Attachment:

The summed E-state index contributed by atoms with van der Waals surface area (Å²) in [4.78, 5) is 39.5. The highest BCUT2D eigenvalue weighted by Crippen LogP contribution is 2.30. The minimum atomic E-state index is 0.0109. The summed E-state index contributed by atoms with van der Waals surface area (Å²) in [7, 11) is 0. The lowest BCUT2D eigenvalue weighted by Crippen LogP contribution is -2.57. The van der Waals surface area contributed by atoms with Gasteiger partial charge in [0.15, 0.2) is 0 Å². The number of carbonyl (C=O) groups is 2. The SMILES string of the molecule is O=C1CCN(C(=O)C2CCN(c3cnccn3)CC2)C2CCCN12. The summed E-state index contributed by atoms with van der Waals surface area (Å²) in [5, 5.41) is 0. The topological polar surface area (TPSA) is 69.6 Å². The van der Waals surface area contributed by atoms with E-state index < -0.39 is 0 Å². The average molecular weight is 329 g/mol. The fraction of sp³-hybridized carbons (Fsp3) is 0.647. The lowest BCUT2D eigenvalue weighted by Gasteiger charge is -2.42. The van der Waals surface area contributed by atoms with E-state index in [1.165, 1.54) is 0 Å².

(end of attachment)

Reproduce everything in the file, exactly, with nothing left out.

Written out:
The summed E-state index contributed by atoms with van der Waals surface area (Å²) in [4.78, 5) is 39.5. The highest BCUT2D eigenvalue weighted by Crippen LogP contribution is 2.30. The minimum atomic E-state index is 0.0109. The summed E-state index contributed by atoms with van der Waals surface area (Å²) in [7, 11) is 0. The lowest BCUT2D eigenvalue weighted by Crippen LogP contribution is -2.57. The van der Waals surface area contributed by atoms with Gasteiger partial charge in [0.15, 0.2) is 0 Å². The number of carbonyl (C=O) groups is 2. The SMILES string of the molecule is O=C1CCN(C(=O)C2CCN(c3cnccn3)CC2)C2CCCN12. The summed E-state index contributed by atoms with van der Waals surface area (Å²) in [5, 5.41) is 0. The topological polar surface area (TPSA) is 69.6 Å². The van der Waals surface area contributed by atoms with E-state index < -0.39 is 0 Å². The average molecular weight is 329 g/mol. The fraction of sp³-hybridized carbons (Fsp3) is 0.647. The lowest BCUT2D eigenvalue weighted by Gasteiger charge is -2.42. The van der Waals surface area contributed by atoms with E-state index in [1.165, 1.54) is 0 Å².